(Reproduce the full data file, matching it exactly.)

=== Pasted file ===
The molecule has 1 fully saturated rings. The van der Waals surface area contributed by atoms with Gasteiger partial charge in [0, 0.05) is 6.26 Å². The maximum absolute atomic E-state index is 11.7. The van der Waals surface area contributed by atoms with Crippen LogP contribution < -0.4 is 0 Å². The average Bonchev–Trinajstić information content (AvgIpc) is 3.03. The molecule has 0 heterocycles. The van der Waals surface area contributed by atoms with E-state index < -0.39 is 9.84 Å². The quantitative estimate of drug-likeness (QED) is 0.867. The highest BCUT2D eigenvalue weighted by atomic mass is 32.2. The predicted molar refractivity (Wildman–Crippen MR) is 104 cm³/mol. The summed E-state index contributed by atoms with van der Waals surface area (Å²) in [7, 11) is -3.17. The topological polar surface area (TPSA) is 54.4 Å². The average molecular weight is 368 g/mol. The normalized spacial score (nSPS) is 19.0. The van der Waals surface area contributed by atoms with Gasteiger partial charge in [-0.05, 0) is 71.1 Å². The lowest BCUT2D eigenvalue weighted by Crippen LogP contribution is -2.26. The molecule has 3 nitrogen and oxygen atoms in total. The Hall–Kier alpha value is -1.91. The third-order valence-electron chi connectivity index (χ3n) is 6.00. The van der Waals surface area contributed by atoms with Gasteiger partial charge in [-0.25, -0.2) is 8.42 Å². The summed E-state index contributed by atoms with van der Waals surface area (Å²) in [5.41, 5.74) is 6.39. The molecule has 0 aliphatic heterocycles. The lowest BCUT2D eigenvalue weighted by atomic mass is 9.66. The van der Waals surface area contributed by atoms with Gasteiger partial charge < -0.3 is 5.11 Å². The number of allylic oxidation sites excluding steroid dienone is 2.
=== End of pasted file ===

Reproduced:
The molecule has 1 fully saturated rings. The van der Waals surface area contributed by atoms with Gasteiger partial charge in [0, 0.05) is 6.26 Å². The maximum absolute atomic E-state index is 11.7. The van der Waals surface area contributed by atoms with Crippen LogP contribution < -0.4 is 0 Å². The average Bonchev–Trinajstić information content (AvgIpc) is 3.03. The molecule has 0 heterocycles. The van der Waals surface area contributed by atoms with E-state index < -0.39 is 9.84 Å². The quantitative estimate of drug-likeness (QED) is 0.867. The highest BCUT2D eigenvalue weighted by atomic mass is 32.2. The predicted molar refractivity (Wildman–Crippen MR) is 104 cm³/mol. The summed E-state index contributed by atoms with van der Waals surface area (Å²) in [7, 11) is -3.17. The topological polar surface area (TPSA) is 54.4 Å². The average molecular weight is 368 g/mol. The normalized spacial score (nSPS) is 19.0. The van der Waals surface area contributed by atoms with Gasteiger partial charge in [-0.05, 0) is 71.1 Å². The lowest BCUT2D eigenvalue weighted by Crippen LogP contribution is -2.26. The molecule has 3 nitrogen and oxygen atoms in total. The Hall–Kier alpha value is -1.91. The third-order valence-electron chi connectivity index (χ3n) is 6.00. The van der Waals surface area contributed by atoms with Gasteiger partial charge in [-0.25, -0.2) is 8.42 Å². The summed E-state index contributed by atoms with van der Waals surface area (Å²) in [5.41, 5.74) is 6.39. The molecule has 0 aliphatic heterocycles. The lowest BCUT2D eigenvalue weighted by atomic mass is 9.66. The van der Waals surface area contributed by atoms with Gasteiger partial charge < -0.3 is 5.11 Å². The number of allylic oxidation sites excluding steroid dienone is 2.